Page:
Third / Sister Lovers
Audio CD | Reissued, Remastered
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By the mid-'70s, Alex Chilton's glistening pure-pop group Big Star had hit the rocks, ignored by the public and beset by internal problems. Chilton, backed mostly by session musicians playing both rock and chamber-music instruments, responded with this wracked, bizarre collection of deeply personal songs, venting oblique visions of terror (the much-covered "Kanga Roo" and "Holocaust"), sarcastically envisioning an imaginary circle of supporters ("Thank You Friends"), and covering the odd rock & roll classic in his messed-up teen-idol voice. The album was eventually abandoned and released in unfinished form years later, but the weird gaps in its arrangements make it even stranger and more powerful. --Douglas Wolk
From the Label
Finally, the definitive version of the stunning THIRD album from this seminal band; resequenced to Alex Chilton's and producer Jim Dickinson's original intentions, with two previously unreleased tracks.
Until THIRD, Big Star's sound was a hybrid of Anglo-pop and rough-edged '60s soul, the antithesis of the "progressive rock" trend of the period. Big Star distinguished themselves by foregrounding their dark side without sacrificing their pop appeal. Not only were they melodic, they were often disturbing.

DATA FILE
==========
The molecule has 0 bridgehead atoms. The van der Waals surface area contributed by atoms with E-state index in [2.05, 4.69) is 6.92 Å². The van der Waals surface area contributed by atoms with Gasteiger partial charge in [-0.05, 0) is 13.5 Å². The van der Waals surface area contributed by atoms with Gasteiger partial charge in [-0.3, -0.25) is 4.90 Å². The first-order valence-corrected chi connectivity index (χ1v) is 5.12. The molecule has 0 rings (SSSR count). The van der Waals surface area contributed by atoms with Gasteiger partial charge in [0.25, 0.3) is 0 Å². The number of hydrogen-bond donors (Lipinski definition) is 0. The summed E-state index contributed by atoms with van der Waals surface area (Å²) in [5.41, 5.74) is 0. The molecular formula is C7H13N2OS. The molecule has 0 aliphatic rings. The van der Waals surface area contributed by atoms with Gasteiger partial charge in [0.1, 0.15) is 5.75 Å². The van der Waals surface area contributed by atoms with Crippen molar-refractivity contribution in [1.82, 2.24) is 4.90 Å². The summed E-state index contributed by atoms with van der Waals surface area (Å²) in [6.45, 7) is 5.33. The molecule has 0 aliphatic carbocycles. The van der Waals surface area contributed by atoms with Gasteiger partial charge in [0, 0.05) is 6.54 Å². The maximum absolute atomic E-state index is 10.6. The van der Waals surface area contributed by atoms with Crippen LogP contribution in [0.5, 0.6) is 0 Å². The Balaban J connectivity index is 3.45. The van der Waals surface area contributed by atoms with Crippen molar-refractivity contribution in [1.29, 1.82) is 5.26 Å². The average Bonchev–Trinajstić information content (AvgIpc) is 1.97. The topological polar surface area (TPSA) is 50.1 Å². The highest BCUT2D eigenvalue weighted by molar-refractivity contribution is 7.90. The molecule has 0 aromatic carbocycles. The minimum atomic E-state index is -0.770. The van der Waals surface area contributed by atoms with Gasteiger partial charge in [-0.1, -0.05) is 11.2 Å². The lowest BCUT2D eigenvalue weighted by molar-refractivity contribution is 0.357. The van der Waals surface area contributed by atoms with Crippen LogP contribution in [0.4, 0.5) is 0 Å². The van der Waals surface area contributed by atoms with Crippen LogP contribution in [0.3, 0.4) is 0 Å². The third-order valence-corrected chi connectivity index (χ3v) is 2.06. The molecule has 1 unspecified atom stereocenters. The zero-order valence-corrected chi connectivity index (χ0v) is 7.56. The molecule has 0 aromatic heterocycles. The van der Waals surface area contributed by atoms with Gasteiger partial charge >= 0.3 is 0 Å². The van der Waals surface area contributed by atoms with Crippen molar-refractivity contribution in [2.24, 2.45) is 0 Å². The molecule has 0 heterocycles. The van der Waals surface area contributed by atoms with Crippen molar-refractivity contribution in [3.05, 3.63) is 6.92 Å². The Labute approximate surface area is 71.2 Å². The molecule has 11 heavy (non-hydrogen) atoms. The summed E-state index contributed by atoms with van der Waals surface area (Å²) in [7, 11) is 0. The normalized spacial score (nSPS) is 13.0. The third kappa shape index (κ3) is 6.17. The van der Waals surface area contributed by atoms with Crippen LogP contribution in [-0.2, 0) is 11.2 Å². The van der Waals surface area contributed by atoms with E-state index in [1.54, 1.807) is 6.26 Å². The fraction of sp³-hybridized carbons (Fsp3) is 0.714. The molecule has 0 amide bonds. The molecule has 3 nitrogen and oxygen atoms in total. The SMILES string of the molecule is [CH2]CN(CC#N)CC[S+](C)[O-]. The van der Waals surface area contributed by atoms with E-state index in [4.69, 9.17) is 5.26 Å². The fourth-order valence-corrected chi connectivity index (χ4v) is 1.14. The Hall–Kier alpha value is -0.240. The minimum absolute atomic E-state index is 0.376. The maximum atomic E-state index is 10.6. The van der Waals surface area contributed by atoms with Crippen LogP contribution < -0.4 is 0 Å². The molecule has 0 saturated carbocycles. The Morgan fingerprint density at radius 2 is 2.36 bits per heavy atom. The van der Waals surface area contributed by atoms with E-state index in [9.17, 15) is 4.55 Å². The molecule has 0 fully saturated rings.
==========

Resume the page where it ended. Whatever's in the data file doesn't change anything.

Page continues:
Though THIRD (also known by the band's original title SISTER LOVERS) was released as a Big Star album, it is largely regarded as Chilton's solo effort. With Jody Stephens and producer Jim Dickinson, Chilton successfully conveyed to tape his wracked mental state -- torn by a girlfriend, abused by the music business, and doubtful of the future. It is an album of poetic depression, deservedly lauded for its honesty and brutal emotion. The album has appeared in numerous forms over the years, with confusing changes in song content and running order.
The rerelease of THIRD finally reconciles all of the album's material and sequences it with the use of the producer's notes from the sessions. Two cover tunes are unearthed for the first time: Their version of The Kinks' "Til the End of the Day" is a nod to Chilton's punk roots, while a cover of Nat King Cole's "Nature Boy" points in a very different direction. Excluded from many previous issues but solidly situated here is "Dream Lover," a lengthy and challenging track that Dickinson has called "the whole point of the album."